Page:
The expansion of the Arizona healthcare sector is also necessary in serving a population that continues to grow faster than the national average and captures a significant share of the shifting national population. The state ranked 4th in both population growth at 1.7% and absolute population increase at 122,000 in 2018. Arizona continues to attract a significant portion of those relocating, ranking 3rd for net migration. In 2019 the state is expected to see an increase in population above 100,000 for the third consecutive year.

Healthcare is an important engine of growth and employment stability in Arizona. Even during the Great Recession, employment in the healthcare sector expanded at a time when Arizona shed nearly 300,000 jobs and total employment contracted 11% (Nevada was the only state with a steeper decline in the period).

 

An advanced, diverse, and thriving healthcare industry is critical to Arizona, serving both as a magnet for attracting new residents, and providing world-class medical care to a state population that surpassed 7 million last year. Aquila Tax-Free Trust of Arizona (“ATFTA”) participates in this important economic driver through investments that support important healthcare projects. Last fall, the Fund added new holdings in this sector through two new issues sold to expand existing facilities, at a time when other parts of the country are seeing hospital systems shutter facilities as their populations stagnate or even decline.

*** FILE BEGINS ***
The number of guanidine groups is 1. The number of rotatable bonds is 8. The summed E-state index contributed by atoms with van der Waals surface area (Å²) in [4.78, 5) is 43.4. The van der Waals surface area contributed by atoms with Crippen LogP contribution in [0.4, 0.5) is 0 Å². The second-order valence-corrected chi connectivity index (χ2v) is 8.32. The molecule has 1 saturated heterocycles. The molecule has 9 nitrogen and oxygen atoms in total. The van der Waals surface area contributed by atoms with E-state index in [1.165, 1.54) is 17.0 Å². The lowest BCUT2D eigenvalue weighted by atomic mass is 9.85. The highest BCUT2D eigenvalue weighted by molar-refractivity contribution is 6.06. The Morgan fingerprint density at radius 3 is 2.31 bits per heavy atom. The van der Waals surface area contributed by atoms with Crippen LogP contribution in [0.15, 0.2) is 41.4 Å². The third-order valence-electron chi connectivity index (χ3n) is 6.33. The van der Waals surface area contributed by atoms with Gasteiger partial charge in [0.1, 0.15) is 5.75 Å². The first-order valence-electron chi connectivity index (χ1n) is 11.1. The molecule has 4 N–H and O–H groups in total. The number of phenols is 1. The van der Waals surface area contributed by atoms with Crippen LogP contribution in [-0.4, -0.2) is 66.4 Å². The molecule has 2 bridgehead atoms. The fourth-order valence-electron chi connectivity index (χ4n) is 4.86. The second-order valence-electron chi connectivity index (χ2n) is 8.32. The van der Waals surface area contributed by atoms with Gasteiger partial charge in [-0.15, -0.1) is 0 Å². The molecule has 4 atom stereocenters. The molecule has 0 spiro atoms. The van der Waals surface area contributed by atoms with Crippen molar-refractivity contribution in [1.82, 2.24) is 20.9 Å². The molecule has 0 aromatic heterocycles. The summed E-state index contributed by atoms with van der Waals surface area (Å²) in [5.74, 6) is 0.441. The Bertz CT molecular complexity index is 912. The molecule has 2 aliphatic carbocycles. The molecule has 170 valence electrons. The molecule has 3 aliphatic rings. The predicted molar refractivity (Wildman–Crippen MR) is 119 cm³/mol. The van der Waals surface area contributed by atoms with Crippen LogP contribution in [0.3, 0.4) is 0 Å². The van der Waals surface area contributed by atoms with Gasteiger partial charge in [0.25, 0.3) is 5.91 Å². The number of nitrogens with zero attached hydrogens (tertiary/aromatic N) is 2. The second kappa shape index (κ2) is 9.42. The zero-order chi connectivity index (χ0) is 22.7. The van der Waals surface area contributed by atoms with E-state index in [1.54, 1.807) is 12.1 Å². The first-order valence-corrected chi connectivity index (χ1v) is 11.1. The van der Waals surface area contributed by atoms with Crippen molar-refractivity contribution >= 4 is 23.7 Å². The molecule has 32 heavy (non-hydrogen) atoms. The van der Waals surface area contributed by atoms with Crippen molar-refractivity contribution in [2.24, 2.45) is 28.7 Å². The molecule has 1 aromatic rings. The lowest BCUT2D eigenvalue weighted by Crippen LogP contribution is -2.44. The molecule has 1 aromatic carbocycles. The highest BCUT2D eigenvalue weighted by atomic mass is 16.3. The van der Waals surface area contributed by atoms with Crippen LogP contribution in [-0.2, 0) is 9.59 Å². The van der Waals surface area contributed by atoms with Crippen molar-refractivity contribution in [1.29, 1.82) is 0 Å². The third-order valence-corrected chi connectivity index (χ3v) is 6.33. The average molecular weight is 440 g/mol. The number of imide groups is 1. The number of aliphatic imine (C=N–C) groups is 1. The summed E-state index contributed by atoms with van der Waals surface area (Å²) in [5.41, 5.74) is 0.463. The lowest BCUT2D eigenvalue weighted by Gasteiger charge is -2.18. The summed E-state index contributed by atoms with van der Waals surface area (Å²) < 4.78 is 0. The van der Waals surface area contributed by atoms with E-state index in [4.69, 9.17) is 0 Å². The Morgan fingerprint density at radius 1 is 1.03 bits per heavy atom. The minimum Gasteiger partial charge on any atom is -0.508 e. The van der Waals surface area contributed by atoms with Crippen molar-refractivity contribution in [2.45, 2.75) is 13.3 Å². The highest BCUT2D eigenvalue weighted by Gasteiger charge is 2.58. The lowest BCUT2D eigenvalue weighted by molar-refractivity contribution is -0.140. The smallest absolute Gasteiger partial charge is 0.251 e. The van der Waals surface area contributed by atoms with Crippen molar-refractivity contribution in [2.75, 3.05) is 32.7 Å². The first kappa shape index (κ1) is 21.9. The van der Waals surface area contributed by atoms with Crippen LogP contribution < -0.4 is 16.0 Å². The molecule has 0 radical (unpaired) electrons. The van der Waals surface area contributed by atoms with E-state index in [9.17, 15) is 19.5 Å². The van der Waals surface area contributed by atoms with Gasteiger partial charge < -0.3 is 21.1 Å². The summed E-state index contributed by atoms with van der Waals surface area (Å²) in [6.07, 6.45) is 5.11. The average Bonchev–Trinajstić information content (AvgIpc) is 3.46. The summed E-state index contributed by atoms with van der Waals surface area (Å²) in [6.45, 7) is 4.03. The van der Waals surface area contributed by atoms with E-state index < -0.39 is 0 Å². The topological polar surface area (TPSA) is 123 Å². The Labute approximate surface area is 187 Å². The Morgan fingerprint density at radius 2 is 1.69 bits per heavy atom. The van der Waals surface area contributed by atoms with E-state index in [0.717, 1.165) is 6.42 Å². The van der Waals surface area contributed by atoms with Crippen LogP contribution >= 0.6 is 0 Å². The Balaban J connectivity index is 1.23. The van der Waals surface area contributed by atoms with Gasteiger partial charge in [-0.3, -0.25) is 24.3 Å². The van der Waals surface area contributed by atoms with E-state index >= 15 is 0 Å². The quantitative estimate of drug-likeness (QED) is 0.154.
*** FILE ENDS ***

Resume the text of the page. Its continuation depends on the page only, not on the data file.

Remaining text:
In October, we made a new investment in the Maricopa Integrated Hospital System through a purchase of AAA-rated general obligation bonds sold through the Maricopa Special Healthcare District. In addition to providing funds for system-wide improvements to its existing county-wide facilities, $100 million of this $422 million issue is going toward the building of an extension of the Creighton University Medical School in central Phoenix. The four-year medical school is slated to open in August 2021 with 85 students; the facility will also be part of a health sciences campus with nursing and physical therapy programs. It will be a branch of the Omaha-based school and not a separately accredited medical school.
Read more “Arizona’s Dynamic Healthcare Sector”